Good luck, you don't have to take the first suggestions of your therapist.
     
  15. Mrs. M

    Mrs. M New Member

    I am brand new to this site, and I have no ideal where to go. My son has ODD, ADHD, Depression, He's in Learning Disability (LD) classes. I was unaware of the ODD diagnosis until recently. I am worried about him, and his future. I long for him to tell me he loves me on his own, not just repeating it back to me, which honestly doesn't happen very often. I want to help him do things on his own, and I wish for him to want to do things, and care about something. I'm at a stand still, and I worry all the time.
     
  16. klmno

    klmno Active Member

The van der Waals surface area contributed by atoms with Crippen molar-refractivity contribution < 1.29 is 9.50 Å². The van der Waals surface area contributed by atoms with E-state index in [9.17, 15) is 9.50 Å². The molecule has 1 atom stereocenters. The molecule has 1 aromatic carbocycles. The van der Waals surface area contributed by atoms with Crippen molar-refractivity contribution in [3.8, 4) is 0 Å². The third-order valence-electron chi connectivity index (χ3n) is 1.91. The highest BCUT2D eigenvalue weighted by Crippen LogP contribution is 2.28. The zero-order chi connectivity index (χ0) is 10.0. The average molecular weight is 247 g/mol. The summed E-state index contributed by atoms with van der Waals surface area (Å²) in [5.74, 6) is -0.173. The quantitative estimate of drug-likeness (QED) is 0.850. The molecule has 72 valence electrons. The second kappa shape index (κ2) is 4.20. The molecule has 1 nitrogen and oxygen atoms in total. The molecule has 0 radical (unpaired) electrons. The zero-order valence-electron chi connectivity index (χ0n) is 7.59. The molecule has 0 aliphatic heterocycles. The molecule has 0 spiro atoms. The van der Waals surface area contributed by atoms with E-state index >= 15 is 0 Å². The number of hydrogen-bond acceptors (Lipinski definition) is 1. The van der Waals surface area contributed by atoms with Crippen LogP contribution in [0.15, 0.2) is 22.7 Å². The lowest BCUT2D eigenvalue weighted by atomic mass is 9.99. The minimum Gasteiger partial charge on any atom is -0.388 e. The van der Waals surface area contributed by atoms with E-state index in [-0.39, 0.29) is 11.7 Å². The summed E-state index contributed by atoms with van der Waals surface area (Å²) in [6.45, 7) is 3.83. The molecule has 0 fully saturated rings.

Mrs. M- Welcome! You might try starting a thread in the General forum since many people frequent that area and that is where we see the most new posters. I will need to have another cup of coffee before I can offer anything more useful. LOL!!

    Also, it would help others to know your son's age and few more specifics, like what type of professional diagnosed (diagnosis'd) him and how long ago and what type of interventions have been tried.